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May 14, 2013

The Economics of Recreational Fishing

If sport fishing were a single industry, it would be top tier in the Fortune 500.

The economic activity generated by sport fishing benefits more than just the manufacturers of tackle, marine electronics, boats and motors. It supports many rural communities along our coasts, rivers and lakes, with their multigenerational rural lifestyles. Fishing is part of their heritage. More than most, they understand the need to maintain healthy ecosystems and sustainable resources. Those two things have formed their history and will maintain their future.

Sport-fishing participants love to catch fish both for fun and for a healthy source of protein. They also understand the need to protect and enhance the environments that support fish. Anglers and hunters have been some of the most conservation-minded resource users throughout recorded history. They understand that “no fish” means “no fishing.”

Anglers contribute to the funding of our nation’s fisheries conservation and environmental improvement in a number of ways. This past year, 2012, marked the 75th anniversary of a conservation funding system that is envied throughout the world. In 2010, the Sport Fish Restoration and Boating Trust Fund generated $390 million from the excise tax on fishing tackle and from the transfer of boat fuel tax dollars back to the Trust Fund. This money is apportioned back to states by a formula based on fishing activity. License sales in 2010 also generated $657 million used by states to operate their fish and wildlife agencies. Beyond all of that, anglers donate more than $400 million annually to a variety of conservation and fishing organizations. That is an impressive tally, and one of the reasons the U.S. has maintained generally robust fish populations and quality habitat.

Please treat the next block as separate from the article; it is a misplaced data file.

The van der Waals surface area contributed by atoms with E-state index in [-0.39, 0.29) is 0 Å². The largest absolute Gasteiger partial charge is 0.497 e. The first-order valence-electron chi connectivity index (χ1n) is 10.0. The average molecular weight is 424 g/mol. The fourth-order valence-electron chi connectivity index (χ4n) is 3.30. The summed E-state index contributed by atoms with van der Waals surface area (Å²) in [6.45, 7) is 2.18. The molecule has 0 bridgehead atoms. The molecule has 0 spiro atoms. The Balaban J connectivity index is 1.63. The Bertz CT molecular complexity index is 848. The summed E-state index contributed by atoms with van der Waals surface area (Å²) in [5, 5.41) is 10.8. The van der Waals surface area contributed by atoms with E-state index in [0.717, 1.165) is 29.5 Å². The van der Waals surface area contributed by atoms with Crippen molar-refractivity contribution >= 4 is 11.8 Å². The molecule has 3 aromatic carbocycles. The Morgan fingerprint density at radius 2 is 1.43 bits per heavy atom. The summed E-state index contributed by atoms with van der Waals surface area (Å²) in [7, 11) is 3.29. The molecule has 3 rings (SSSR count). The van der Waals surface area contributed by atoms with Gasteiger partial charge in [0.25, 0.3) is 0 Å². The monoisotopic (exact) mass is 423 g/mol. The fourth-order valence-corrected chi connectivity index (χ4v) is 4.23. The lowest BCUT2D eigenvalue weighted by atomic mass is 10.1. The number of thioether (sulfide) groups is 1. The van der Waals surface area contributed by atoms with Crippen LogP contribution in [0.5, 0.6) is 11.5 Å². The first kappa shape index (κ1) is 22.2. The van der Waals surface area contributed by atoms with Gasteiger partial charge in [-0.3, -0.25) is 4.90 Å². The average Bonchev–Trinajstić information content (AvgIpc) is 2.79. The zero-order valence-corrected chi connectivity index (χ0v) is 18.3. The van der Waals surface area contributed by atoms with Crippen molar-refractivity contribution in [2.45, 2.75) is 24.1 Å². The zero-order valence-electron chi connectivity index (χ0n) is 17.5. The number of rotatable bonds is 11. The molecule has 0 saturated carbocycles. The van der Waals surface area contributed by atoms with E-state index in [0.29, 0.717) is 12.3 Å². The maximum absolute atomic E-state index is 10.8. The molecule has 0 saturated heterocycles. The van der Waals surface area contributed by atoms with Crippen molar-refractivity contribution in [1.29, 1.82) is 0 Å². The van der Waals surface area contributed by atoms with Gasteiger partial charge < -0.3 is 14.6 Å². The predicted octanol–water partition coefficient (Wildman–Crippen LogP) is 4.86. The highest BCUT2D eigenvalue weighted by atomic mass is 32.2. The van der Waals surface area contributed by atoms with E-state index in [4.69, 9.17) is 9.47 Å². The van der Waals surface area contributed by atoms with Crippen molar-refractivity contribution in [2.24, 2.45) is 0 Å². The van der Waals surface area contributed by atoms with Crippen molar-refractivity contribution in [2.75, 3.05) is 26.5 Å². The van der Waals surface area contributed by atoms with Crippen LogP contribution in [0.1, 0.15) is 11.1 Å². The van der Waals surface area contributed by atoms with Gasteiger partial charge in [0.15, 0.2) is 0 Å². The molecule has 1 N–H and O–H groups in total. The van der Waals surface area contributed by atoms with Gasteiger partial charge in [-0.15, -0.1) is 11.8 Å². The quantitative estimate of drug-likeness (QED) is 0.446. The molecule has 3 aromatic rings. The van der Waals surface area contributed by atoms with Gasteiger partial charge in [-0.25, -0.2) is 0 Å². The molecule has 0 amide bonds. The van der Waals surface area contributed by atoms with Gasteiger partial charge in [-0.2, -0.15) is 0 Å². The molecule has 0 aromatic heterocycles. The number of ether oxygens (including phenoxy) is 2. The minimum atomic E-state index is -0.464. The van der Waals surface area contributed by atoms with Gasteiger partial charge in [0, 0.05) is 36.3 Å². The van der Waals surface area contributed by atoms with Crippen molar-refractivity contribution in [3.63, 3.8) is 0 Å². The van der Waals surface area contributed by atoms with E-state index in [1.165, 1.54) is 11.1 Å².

Fishermen and hunters understand that in order to have healthy resources, you have to have healthy ecosystems. When the latter goes away, you do not have the former, and they are willing to pay to enhance both. Without them, we would not be in the robust shape we are today. So the next time someone says, “Anglers just play with their food,” we can say: “OK, but we pay to play. What have you done lately to support our resources?”